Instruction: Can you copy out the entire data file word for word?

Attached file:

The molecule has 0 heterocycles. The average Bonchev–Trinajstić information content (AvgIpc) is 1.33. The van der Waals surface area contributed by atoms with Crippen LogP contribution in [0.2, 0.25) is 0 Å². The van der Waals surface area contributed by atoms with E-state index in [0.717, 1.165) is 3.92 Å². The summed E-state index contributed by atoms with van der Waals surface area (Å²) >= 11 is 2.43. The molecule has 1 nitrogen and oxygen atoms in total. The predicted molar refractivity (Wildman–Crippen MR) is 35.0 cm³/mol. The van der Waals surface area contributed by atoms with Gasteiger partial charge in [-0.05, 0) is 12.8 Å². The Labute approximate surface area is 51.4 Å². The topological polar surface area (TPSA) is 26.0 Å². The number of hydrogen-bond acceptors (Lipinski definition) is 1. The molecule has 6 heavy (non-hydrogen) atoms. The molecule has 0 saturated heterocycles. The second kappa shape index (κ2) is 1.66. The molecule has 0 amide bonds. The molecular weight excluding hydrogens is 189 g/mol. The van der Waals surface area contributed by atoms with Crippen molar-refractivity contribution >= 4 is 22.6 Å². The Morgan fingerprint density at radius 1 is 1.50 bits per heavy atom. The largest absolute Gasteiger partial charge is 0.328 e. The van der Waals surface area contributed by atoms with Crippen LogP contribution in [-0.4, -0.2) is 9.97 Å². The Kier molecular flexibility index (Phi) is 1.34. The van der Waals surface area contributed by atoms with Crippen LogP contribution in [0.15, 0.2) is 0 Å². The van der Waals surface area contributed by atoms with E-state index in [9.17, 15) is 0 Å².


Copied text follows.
The molecule has 0 heterocycles. The average Bonchev–Trinajstić information content (AvgIpc) is 1.33. The van der Waals surface area contributed by atoms with Crippen LogP contribution in [0.2, 0.25) is 0 Å². The van der Waals surface area contributed by atoms with E-state index in [0.717, 1.165) is 3.92 Å². The summed E-state index contributed by atoms with van der Waals surface area (Å²) >= 11 is 2.43. The molecule has 1 nitrogen and oxygen atoms in total. The predicted molar refractivity (Wildman–Crippen MR) is 35.0 cm³/mol. The van der Waals surface area contributed by atoms with Gasteiger partial charge in [-0.05, 0) is 12.8 Å². The Labute approximate surface area is 51.4 Å². The topological polar surface area (TPSA) is 26.0 Å². The number of hydrogen-bond acceptors (Lipinski definition) is 1. The molecule has 6 heavy (non-hydrogen) atoms. The molecule has 0 saturated heterocycles. The second kappa shape index (κ2) is 1.66. The molecule has 0 amide bonds. The molecular weight excluding hydrogens is 189 g/mol. The van der Waals surface area contributed by atoms with Crippen molar-refractivity contribution >= 4 is 22.6 Å². The Morgan fingerprint density at radius 1 is 1.50 bits per heavy atom. The largest absolute Gasteiger partial charge is 0.328 e. The van der Waals surface area contributed by atoms with Crippen LogP contribution in [-0.4, -0.2) is 9.97 Å². The Kier molecular flexibility index (Phi) is 1.34. The van der Waals surface area contributed by atoms with Crippen LogP contribution in [0.15, 0.2) is 0 Å². The van der Waals surface area contributed by atoms with E-state index in [9.17, 15) is 0 Å².